I recently cleaned out the drawer of my nightstand. It was crammed with old papers, books, mismatched earrings, and all-around junk. Inside, I stumbled upon some of my old journals. I opened them and began skimming the tattered pages. My stomach sank at what I read.

I flipped page upon page and inside was scrawled the same thing over and over again: prayer requests for other people. Entire journals were filled with the names of friends, family, and even acquaintances. Next to their names were very specific prayer requests for these people in my life: to find a job, to get pregnant, to be brave enough to combat a mental illness, to help heal the sick. The lists went on and on. I felt sick because after becoming a mother, I just don’t pray like I used to.

Yes, now that I am a mother I often pray for others before going to sleep at night. I think of those off the top of my head and drift off to sleep. I pray for my own children, too. But you know who I pray for hourly? Myself. The truth is that since becoming a mother, I’ve never needed God more. Motherhood is much harder than I ever could have dreamed. So unfortunately, when I talk to God, it’s all about me and my ability to mother.

As I prepare lunch for the kids and they whine about the carrots I’m putting on their plates, I ask God for patience. And then within the next breath, I ask for His forgiveness when I fail by raising my voice at them. I ask God to help me guide my children through various problems, to help me find my identity again, and to heal those closest to me who may need it. But to sit down and dedicate time, ample time, to others by sitting down and raising up a prayer from my heart . . . that just doesn’t happen since having kids.

And I regret that. I know by thinking of others and taking pen to paper, it will not only help others in my life, but me, too. I mean, isn’t that how I want to raise my children? Of course, it is. I want them to know you must, you absolutely must, pray for others daily. Even people you do not know personally. Even people you don’t necessarily get along with. Even people you don’t like. Prayer must occur outside of yourself.

So, from now on, before closing my eyes at night and resting my head on the pillow that calls my name, I open those old journals and continue where I left off before I became a mother. I’ve dusted off those journals and began writing down prayer requests again like I used to. Yes, having kids in your life makes for much less time for other things and your energy is often depleted. But I must always make time for others, especially in prayer. Because the power of prayer is real. I know it is. I have felt it and seen it in action.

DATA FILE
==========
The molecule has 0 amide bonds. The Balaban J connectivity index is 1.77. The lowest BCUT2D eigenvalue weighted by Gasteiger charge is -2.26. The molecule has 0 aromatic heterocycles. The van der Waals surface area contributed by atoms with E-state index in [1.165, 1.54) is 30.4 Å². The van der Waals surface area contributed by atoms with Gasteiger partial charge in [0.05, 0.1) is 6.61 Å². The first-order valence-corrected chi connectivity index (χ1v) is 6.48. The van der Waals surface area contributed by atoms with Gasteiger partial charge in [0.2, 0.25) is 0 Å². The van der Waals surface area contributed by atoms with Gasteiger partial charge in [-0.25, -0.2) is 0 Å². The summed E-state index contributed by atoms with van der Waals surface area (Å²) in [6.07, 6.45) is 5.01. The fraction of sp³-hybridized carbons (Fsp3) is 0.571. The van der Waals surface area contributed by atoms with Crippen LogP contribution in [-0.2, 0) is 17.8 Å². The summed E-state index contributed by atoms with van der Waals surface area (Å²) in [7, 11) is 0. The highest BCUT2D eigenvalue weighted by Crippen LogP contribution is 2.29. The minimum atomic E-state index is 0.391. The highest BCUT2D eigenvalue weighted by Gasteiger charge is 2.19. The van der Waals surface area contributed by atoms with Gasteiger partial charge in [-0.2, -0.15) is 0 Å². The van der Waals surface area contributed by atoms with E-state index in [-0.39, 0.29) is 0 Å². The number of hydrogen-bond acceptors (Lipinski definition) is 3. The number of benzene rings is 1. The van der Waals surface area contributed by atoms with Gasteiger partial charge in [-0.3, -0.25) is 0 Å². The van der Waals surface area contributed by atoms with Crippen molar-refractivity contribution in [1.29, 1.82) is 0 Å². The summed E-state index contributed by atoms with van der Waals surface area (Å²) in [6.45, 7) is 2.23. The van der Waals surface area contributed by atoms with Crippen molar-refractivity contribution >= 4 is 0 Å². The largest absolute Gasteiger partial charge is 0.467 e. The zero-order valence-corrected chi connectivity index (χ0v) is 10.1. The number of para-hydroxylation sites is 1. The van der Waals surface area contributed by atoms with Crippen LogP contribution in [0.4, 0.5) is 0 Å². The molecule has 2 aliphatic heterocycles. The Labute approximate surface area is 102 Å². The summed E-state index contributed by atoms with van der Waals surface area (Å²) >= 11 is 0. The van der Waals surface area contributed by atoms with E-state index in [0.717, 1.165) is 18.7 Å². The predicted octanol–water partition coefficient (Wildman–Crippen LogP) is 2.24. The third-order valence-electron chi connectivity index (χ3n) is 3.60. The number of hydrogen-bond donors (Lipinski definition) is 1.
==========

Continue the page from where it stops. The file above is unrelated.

Because of other people’s prayers for my mother (and yes with the help of excellent doctors), my mother survived advanced cancer. She is three years in remission now. And without others praying for her, who knows if she would still be here today. I like to believe that prayer helped. Yes, I fervently believe that by others taking the sincere time out of their day to pray helped save my mother’s life. So, the least I can do is open up those prayer journals for a few minutes every single evening and lift up those prayers to those in my life who need it.

Because you never know, those prayers might just help save a life.

Angela Anagnost-Repke

Angela-Anagnost Repke is a writer dedicated to raising two empathetic children. She hopes that her graduate degrees in English and counseling help her do just that. Angela is known for her dreadful technology skills and her mean Grecian chicken. She has been published in Good Morning AmericaABC News, Scary Mommy, The Good Men Project, and more. Angela has personal and literary essays in Literary MamaThe HerStories Project, the anthology, “Red State Blues” by Belt Publishing, among others. She is currently at-work on the cross-generational memoir, Mothers Lie Follow Angela on Twitter, Facebook and Instagram